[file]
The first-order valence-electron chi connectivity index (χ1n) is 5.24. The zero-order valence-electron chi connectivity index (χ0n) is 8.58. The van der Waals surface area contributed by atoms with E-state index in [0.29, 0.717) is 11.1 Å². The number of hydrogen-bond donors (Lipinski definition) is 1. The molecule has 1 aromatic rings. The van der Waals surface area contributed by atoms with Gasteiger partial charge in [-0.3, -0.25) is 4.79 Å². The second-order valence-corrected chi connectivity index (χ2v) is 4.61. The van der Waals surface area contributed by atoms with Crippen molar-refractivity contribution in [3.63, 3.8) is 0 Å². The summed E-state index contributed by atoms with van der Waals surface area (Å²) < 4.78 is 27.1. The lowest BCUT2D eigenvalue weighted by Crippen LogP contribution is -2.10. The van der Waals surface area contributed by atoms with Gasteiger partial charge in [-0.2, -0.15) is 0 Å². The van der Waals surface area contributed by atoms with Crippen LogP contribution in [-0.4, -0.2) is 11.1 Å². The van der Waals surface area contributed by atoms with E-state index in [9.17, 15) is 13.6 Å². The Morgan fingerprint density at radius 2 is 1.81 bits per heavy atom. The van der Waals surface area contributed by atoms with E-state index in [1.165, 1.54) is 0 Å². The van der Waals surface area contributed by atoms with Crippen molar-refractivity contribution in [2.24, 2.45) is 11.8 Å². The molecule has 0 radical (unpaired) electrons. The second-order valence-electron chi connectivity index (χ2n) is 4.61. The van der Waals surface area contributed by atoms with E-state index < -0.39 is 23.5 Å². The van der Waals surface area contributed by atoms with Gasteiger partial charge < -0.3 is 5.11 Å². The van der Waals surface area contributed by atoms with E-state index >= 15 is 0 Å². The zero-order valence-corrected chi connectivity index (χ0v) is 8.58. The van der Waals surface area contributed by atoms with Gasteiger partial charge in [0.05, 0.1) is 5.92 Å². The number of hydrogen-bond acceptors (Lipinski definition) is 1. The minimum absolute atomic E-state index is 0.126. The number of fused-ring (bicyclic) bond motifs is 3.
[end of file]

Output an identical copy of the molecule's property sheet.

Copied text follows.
The first-order valence-electron chi connectivity index (χ1n) is 5.24. The zero-order valence-electron chi connectivity index (χ0n) is 8.58. The van der Waals surface area contributed by atoms with E-state index in [0.29, 0.717) is 11.1 Å². The number of hydrogen-bond donors (Lipinski definition) is 1. The molecule has 1 aromatic rings. The van der Waals surface area contributed by atoms with Gasteiger partial charge in [-0.3, -0.25) is 4.79 Å². The second-order valence-corrected chi connectivity index (χ2v) is 4.61. The van der Waals surface area contributed by atoms with Crippen molar-refractivity contribution in [3.63, 3.8) is 0 Å². The summed E-state index contributed by atoms with van der Waals surface area (Å²) < 4.78 is 27.1. The lowest BCUT2D eigenvalue weighted by Crippen LogP contribution is -2.10. The van der Waals surface area contributed by atoms with Gasteiger partial charge in [-0.2, -0.15) is 0 Å². The van der Waals surface area contributed by atoms with Crippen LogP contribution in [-0.4, -0.2) is 11.1 Å². The van der Waals surface area contributed by atoms with E-state index in [9.17, 15) is 13.6 Å². The Morgan fingerprint density at radius 2 is 1.81 bits per heavy atom. The van der Waals surface area contributed by atoms with E-state index in [1.165, 1.54) is 0 Å². The van der Waals surface area contributed by atoms with Crippen molar-refractivity contribution in [2.24, 2.45) is 11.8 Å². The molecule has 0 radical (unpaired) electrons. The second-order valence-electron chi connectivity index (χ2n) is 4.61. The van der Waals surface area contributed by atoms with E-state index < -0.39 is 23.5 Å². The van der Waals surface area contributed by atoms with Gasteiger partial charge < -0.3 is 5.11 Å². The van der Waals surface area contributed by atoms with E-state index >= 15 is 0 Å². The zero-order valence-corrected chi connectivity index (χ0v) is 8.58. The van der Waals surface area contributed by atoms with Gasteiger partial charge in [0.05, 0.1) is 5.92 Å². The number of hydrogen-bond acceptors (Lipinski definition) is 1. The minimum absolute atomic E-state index is 0.126. The number of fused-ring (bicyclic) bond motifs is 3.